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NR 1999-55
Contact: Sam Eskenazi
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OCC Rule Proposals Would Ease Burdens on Community Banks

WASHINGTON — Rule changes being proposed today by the Office of the Comptroller of the Currency (OCC) would codify a number of previously issued interpretations that ease burdens on community banks by providing flexibility for national banks to satisfy various corporate requirements under the National Bank Act.

Changes to Part 7 of the OCC's regulations would make it easier for a bank to acquire outstanding shares of its stock and to pay cash to shareholders for their stock interests. These rule changes would make it easier for community national banks to reduce the number of their shareholders and thereby qualify for Subchapter S treatment. IRS Subchapter S rules permit corporations with 75 or fewer shareholders to forego corporate taxes and instead treat the business more like a partnership for tax purposes.

Another Part 7 rule change would increase the number of ways bank directors can hold required stock interests, termed "qualifying shares," in the bank they serve. Under the proposal, directors may acquire qualifying shares from an existing shareholder under a buyback agreement that would give the selling shareholder the right to buy back the shares if the director ceases to serve on the board or seeks to transfer ownership to another. This change is designed to attract qualified directors while maintaining the right of an ownership group to retain long-term control of the bank's stock.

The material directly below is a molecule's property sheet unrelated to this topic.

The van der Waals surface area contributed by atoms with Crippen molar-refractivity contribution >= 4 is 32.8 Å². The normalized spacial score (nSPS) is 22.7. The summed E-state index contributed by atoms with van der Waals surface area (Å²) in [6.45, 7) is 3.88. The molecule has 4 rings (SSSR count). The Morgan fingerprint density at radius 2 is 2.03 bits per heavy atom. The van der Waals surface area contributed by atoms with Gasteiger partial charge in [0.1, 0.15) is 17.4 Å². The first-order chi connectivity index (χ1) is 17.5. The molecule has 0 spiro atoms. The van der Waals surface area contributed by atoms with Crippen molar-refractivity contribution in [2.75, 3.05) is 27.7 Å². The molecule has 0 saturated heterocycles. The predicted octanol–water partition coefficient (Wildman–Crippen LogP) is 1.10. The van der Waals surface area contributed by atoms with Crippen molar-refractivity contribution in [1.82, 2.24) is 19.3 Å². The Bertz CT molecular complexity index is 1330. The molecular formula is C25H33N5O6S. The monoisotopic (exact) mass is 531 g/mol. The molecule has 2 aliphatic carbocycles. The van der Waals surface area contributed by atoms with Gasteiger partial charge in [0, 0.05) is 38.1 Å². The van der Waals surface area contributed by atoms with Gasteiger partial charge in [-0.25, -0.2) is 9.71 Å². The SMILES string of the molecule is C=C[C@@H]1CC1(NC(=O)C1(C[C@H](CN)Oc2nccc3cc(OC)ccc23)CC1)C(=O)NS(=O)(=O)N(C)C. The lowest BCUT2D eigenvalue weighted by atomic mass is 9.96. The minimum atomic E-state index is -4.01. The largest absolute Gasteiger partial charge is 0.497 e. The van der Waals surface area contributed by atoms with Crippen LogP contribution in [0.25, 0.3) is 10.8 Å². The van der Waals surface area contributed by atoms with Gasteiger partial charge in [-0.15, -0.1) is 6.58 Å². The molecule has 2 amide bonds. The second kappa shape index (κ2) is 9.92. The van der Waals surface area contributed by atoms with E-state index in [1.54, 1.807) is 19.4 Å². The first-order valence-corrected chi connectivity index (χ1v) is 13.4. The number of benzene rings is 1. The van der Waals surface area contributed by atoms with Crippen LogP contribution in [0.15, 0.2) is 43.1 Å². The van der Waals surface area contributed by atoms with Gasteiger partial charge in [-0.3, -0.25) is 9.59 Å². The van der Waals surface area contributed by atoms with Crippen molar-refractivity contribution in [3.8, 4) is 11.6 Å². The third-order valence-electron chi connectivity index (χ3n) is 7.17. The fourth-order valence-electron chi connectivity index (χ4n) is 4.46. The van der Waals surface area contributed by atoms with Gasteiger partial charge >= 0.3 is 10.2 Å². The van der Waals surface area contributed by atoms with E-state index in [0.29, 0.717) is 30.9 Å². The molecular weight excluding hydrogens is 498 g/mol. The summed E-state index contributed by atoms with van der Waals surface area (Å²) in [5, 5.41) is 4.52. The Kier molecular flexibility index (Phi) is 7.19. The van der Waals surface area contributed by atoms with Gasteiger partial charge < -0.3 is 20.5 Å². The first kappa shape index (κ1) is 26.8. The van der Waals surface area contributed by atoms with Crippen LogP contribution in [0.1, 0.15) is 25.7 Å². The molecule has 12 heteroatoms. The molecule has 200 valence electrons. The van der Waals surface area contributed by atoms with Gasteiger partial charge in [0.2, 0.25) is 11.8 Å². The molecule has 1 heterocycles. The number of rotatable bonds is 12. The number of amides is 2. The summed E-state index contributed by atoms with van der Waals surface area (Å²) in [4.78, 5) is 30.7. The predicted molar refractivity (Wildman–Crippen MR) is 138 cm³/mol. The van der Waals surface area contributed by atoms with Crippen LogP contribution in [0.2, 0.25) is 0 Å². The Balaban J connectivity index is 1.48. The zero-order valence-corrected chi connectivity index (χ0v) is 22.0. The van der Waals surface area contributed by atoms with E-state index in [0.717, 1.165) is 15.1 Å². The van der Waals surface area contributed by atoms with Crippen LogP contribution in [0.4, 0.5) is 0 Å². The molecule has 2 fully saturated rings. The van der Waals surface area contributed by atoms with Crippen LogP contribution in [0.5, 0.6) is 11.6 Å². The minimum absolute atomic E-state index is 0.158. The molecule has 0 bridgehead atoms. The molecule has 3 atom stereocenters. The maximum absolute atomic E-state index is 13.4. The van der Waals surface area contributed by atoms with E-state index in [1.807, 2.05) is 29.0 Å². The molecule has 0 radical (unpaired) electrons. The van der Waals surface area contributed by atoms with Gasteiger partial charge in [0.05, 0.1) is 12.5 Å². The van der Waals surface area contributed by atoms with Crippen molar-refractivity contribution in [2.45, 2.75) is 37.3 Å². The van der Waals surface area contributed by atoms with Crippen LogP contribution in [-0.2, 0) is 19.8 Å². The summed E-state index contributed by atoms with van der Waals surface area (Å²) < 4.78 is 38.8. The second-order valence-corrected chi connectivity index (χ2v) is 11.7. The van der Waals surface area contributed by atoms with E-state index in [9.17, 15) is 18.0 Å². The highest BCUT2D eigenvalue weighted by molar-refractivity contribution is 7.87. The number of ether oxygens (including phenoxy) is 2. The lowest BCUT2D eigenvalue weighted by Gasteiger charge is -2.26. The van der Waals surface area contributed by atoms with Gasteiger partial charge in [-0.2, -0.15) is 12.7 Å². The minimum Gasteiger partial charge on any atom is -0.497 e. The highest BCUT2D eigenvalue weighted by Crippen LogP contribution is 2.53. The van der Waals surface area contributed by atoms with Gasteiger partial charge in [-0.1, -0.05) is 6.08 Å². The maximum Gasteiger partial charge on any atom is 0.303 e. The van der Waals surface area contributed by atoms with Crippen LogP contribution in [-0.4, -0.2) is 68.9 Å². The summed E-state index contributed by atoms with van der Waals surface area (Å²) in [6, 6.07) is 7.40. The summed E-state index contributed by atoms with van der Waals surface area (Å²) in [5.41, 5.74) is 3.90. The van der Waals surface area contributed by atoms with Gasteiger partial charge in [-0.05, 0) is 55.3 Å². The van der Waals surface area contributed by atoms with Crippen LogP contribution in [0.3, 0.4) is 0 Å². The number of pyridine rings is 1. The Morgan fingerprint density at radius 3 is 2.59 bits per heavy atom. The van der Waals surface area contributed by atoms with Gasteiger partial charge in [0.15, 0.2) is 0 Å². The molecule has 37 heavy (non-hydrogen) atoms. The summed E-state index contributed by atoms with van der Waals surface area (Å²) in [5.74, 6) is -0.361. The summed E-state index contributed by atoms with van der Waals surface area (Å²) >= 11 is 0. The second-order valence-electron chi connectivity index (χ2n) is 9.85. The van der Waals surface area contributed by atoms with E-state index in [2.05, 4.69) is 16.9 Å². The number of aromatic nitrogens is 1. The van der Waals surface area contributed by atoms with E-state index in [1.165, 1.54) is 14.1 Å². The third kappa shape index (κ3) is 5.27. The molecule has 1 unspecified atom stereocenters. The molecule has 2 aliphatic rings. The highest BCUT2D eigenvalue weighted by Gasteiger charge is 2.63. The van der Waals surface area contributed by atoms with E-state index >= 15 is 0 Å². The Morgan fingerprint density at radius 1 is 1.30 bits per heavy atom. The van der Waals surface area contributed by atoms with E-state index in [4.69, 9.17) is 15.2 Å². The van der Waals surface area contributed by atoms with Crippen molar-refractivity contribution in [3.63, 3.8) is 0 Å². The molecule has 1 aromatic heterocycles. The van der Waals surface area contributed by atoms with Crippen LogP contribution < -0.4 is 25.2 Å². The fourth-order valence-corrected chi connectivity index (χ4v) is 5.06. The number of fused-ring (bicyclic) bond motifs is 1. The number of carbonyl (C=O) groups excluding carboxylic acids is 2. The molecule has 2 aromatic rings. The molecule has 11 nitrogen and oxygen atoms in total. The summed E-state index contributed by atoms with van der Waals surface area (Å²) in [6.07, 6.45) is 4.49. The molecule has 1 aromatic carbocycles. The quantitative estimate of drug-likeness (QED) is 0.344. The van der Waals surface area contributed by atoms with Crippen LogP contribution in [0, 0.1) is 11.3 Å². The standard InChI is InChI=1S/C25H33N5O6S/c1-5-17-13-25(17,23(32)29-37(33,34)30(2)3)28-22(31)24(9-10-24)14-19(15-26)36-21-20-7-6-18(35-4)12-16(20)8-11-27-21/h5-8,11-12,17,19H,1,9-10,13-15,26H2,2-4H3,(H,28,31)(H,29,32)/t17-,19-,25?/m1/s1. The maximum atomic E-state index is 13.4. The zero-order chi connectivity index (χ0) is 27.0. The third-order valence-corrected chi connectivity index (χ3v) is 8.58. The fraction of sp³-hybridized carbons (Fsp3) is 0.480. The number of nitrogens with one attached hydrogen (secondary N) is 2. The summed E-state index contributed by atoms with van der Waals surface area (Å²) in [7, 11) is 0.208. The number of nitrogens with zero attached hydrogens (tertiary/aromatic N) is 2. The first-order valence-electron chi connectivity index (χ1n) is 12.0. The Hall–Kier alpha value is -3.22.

"These changes will eliminate unnecessary burdens and allow national banks to become more competitive," said Comptroller of the Currency John D. Hawke, Jr. "They will be especially beneficial to community banks where competition in the financial services industry is very intense and resources are at a premium."

These proposals follow a series of actions taken by the OCC to deliver regulatory relief to community banks. In May, the OCC issued a call for additional suggestions to decrease regulatory burdens for community banks, including ways to streamline the regulatory approval process, simplify capital requirements and increase credit to small businesses. These proposals are in line with Comptroller Hawke's promise "to do everything in my power to ensure that OCC supervision is responsive to the needs of community bankers."

The OCC also proposed clarifying several issues about types of facilities that constitute branches under the National Bank Act. One proposal deals with the treatment of messenger services.

Other proposed rule changes clarify the treatment of loan production offices, deposit production offices and remote service units.

The OCC also proposed clarifying the scope of its "visitorial" powers over national banks to reflect judicial precedents defining visitorial powers and the extent of the OCC's exclusive authority.

These and other proposed OCC rule changes appeared in today's Federal Register. Comments are due August 13.

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